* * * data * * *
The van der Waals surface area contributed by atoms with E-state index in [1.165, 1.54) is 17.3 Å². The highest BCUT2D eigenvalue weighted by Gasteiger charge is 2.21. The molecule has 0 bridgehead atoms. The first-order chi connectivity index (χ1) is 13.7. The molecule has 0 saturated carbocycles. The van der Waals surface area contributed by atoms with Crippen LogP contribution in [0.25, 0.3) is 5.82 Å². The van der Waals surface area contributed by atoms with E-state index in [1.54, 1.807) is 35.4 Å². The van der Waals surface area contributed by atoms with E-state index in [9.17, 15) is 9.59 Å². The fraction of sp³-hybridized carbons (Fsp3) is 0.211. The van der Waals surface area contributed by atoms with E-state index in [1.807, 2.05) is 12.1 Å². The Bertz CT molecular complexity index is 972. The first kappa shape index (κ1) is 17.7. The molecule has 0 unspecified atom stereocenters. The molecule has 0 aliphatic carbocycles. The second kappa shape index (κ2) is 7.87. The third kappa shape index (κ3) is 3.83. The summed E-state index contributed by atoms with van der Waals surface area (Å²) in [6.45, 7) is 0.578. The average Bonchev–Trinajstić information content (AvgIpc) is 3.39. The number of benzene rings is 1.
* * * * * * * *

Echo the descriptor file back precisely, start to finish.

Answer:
The van der Waals surface area contributed by atoms with E-state index in [1.165, 1.54) is 17.3 Å². The highest BCUT2D eigenvalue weighted by Gasteiger charge is 2.21. The molecule has 0 bridgehead atoms. The first-order chi connectivity index (χ1) is 13.7. The molecule has 0 saturated carbocycles. The van der Waals surface area contributed by atoms with Crippen LogP contribution in [0.25, 0.3) is 5.82 Å². The van der Waals surface area contributed by atoms with E-state index in [1.54, 1.807) is 35.4 Å². The van der Waals surface area contributed by atoms with E-state index in [9.17, 15) is 9.59 Å². The fraction of sp³-hybridized carbons (Fsp3) is 0.211. The van der Waals surface area contributed by atoms with E-state index in [1.807, 2.05) is 12.1 Å². The Bertz CT molecular complexity index is 972. The first kappa shape index (κ1) is 17.7. The molecule has 0 unspecified atom stereocenters. The molecule has 0 aliphatic carbocycles. The second kappa shape index (κ2) is 7.87. The third kappa shape index (κ3) is 3.83. The summed E-state index contributed by atoms with van der Waals surface area (Å²) in [6.45, 7) is 0.578. The average Bonchev–Trinajstić information content (AvgIpc) is 3.39. The number of benzene rings is 1.